Tuesday, January 03, 2006

What's new?


My son, the little man, loves both bananas and ketchup. What luck to find that the Philippines produces a ketchup made of bananas! You're looking at it right there, Jufran banana sauce, a product I for some reason have never noticed before at the Asian Mart. I also never noticed the black pepper sauce, which makes me feel a little dumb about being so enthusiastic about the chicken in black pepper sauce at Happy Seven in Toronto. There are lots of things one might not notice in an enormous, confusing multi-ethnic market and one of my resolutions for the days ahead is to notice more of them. For instance, today I also noticed Pocky, the Japanese biscuits dipped in chocolate or strawberry or green tea cream that I've read about on The Girl Who Ate Everything. Evidently they have appeared in my visual field many a time, as they're right next to the register, but today was the first time I picked up a box and put it in my cart. It is now clear to me that one cannot help but eat all the Pocky on the desk in front of one while while typing at a computer. One eats many, many Pocky this way. Perhaps even too many.

I was watching the Food Network yesterday afternoon because I was feeling too sick to do much else. I have a cold and a cough that has had me off-and-on out-of-commission for a couple of days. I didn't feel like reading or watching something I would really have had to pay attention to, so I tried some Molto Mario and some Everyday Italian, then some Simply Ming on PBS. I realized how little of this programming I watch these days. I used to get ideas for what to cook from the chefs on TV, but this function has been completely replaced by food blogs. Hence my Jufran and my Pocky and many other things I have been eating in the past few months. I also realized that Giada de Laurentiis has become more voluptuous than I remembered her, which explains some of the questionable Google traffic I keep getting, and that the commercials are still just as annoyingly frequent. Down with the Food Network!

I also spent much of today and yesterday sucking on Halls Mentho-Lyptus drops to soothe my throat and this has made almost all food taste kind of dull if not just bad. The Pocky tastes good but the chap chae noodles and potstickers I made for dinner were just kind of blah on my palate and the pasta with Italian sausage I had for lunch seemed uninspired. I think the food was fine. My bloody numb tongue was the problem. To that add the fact that I still don't have the cable to connect the camera to the computer, so taking pictures is basically useless, and I'm not much use to you, dear reader. I promise to cook something good and show it to you in a day or two or three but for now here are some belated forward-looking hey-it's-2006 thoughts. These are some things I want to eat in the next 362 days (in addition to Jufran fried rice and green tea Pocky).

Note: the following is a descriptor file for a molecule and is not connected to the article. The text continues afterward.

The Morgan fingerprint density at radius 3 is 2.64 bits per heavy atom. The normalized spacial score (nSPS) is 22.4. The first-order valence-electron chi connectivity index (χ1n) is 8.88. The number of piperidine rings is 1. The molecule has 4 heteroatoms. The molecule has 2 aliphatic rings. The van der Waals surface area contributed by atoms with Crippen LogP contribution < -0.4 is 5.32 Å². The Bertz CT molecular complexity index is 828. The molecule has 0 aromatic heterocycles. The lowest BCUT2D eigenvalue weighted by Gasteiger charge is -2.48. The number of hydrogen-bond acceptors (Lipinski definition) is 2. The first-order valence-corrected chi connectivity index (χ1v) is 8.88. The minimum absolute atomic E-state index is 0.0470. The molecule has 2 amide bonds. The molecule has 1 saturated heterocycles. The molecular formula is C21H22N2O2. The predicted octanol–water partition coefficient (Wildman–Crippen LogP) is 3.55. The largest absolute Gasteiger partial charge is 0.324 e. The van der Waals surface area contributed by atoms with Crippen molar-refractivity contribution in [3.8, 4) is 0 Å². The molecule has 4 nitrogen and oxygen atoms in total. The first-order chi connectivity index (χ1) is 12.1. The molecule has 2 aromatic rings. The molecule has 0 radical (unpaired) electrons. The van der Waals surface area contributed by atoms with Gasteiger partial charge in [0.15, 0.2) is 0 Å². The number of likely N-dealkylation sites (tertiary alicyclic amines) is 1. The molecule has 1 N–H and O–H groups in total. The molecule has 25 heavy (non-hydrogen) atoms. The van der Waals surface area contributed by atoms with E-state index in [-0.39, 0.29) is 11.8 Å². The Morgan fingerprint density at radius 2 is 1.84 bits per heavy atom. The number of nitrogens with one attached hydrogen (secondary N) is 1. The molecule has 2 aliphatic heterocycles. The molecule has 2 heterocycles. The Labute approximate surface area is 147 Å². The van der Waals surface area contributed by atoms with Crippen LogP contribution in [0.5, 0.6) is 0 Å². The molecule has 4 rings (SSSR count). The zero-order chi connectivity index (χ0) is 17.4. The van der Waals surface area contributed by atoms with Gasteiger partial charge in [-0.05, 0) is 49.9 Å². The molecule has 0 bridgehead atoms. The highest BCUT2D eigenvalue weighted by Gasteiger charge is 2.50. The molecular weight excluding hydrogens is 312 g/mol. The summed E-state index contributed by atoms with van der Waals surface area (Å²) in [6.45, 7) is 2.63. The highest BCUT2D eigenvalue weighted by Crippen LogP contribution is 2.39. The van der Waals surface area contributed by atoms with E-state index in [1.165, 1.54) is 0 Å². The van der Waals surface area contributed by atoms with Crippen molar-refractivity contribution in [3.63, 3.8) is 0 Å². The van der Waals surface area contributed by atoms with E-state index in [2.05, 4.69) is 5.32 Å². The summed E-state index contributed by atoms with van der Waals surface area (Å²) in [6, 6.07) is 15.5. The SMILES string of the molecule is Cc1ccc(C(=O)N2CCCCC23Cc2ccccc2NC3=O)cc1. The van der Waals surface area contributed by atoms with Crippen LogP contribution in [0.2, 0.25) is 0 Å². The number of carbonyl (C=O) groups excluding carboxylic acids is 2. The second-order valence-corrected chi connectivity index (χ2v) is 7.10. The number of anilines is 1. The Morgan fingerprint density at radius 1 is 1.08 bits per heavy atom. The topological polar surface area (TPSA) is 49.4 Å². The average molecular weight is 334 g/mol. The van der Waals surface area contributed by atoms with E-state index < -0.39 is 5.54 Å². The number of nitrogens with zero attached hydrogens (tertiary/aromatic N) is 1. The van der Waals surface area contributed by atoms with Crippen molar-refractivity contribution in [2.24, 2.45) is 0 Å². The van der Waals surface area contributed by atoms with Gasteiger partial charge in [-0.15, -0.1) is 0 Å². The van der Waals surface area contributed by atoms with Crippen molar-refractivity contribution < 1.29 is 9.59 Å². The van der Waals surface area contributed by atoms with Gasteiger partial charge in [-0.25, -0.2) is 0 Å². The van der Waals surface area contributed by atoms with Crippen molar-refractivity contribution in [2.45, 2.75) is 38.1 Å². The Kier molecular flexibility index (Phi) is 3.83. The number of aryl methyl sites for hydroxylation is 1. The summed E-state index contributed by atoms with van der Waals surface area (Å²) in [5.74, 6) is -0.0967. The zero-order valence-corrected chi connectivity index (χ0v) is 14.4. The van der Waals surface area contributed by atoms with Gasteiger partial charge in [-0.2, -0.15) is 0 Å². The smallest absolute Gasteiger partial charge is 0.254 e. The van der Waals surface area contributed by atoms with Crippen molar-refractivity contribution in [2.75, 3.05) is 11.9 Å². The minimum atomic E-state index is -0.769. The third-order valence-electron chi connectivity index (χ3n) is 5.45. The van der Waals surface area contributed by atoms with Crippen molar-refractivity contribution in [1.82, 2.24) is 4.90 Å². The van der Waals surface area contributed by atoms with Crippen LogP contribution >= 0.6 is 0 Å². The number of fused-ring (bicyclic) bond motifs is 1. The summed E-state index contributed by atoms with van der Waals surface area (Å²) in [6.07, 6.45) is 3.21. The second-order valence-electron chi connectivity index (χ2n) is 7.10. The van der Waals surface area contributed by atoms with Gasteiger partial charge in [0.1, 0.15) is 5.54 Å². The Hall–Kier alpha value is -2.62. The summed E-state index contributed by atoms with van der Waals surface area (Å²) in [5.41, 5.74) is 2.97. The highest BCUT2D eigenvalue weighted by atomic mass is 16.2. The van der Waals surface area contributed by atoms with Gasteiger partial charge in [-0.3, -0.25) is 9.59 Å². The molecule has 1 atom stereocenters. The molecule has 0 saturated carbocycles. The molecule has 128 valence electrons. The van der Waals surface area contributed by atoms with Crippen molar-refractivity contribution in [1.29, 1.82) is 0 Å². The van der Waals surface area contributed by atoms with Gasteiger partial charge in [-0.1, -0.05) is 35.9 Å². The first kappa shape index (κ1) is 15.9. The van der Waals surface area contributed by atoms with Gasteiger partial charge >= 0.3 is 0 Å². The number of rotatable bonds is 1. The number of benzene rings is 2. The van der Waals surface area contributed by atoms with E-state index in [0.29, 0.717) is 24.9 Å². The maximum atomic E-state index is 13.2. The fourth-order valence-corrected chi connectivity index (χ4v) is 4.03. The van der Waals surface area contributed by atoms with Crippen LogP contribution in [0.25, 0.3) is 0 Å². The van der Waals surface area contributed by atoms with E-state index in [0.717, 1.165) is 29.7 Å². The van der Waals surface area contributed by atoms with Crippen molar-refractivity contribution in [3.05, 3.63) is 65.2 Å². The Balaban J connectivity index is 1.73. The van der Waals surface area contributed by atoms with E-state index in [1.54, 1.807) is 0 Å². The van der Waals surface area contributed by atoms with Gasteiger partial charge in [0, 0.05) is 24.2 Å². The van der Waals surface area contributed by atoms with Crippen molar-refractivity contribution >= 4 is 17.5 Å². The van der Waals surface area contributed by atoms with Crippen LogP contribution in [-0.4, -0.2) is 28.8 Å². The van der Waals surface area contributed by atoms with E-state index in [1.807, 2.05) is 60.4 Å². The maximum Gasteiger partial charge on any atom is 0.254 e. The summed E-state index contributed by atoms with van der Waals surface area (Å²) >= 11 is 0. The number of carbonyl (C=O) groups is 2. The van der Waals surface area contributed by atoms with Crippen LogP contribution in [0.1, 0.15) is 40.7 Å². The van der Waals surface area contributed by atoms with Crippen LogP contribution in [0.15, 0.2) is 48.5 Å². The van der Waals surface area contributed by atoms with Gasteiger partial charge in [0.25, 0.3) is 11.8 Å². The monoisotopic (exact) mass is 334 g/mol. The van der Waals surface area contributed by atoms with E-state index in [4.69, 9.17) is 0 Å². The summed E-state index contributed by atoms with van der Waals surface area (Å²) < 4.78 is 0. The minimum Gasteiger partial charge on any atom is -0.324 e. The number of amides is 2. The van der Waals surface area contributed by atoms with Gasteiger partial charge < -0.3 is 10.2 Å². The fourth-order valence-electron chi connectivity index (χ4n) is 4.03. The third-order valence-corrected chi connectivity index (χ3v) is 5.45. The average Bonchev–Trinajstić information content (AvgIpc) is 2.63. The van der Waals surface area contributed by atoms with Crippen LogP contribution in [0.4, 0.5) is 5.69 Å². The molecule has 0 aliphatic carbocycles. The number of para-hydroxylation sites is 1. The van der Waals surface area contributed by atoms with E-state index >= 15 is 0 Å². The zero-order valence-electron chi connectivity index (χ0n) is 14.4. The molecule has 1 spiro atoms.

-Organs. I have never tried most of the standard variety meats such as kidneys and sweetbreads. Beyond tongue and liver I'm basically clueless.

-Duck. I've never roasted a whole one of these or cooked the breasts on their own as the upscale restaurants do. The new public market always has fresh duck and I feel like I should be buying it to keep the supply going. Can one person make this kind of a difference? You never know.

-Lamb. I'm especially eager to roast a whole leg for a crowd but as of now I don't really have a crowd that would be interested in this kind of thing. Is that pathetic? I wish I could make it for you, my virtual dinner guests around the world. I'm also eager to experiment with ground lamb in middle eastern and south Asian ways.

-Braised veal dishes like osso buco. Never even tried it.

-Korean food. The bulgogi I made a few weeks ago was great but it's hard to know whether I'm on the right track with this stuff. There is but one Korean restaurant in Milwaukee and the usual sources can't tell me if it's really good or not. I might be missing something but it seems from my rather casual searching that Koreans have missed the food blogging bandwagon. For instance, there are no Korean blogs listed in Chef's Blogs directory. Koreans, where are you?

-Pickled vegetables. This is a continuation of Korean food, since east Asia seems to be a kind of pickled vegetable paradise. But the Jewish food of Eastern Europe has also produced its share of these.

Well that's enough for now. If I think of more I'll let you know. I'm now going to go numb my tongue in front of the tube. Allez Cuisine!

13 Comments:

Blogger Kalyn said...

Sorry to hear you are sick. It sucks. I was sick all day on Christmas, throwing up and the whole works.

11:28 PM  
Blogger femme feral said...

a friend of mine had a dad who went to Japan for bizness, and he often brought home the pocky. that stuff is tasty.

that everyday italian lady annoys me. but I used to have a cruch on alton brown.

11:31 PM  
Anonymous Stacie said...

Hmm....I can think of some virtual dinner guests who happen to live near you and would be glad to help you get rid of that lamb...;-)

The Korean restaurant in Milwaukee is pretty good. I can't say whether it's authentic or not, but the food is good in its own right. I make a passable chapchae and I often will do a Korean-style marinade for pork or beef (again, it's probably not authentic, but it's good -- soy sauce, sesame oil, rice vinegar, brown sugar, sambal oeleck (sp?).

Hope you feel better soon.

7:47 AM  
Blogger Pyewacket said...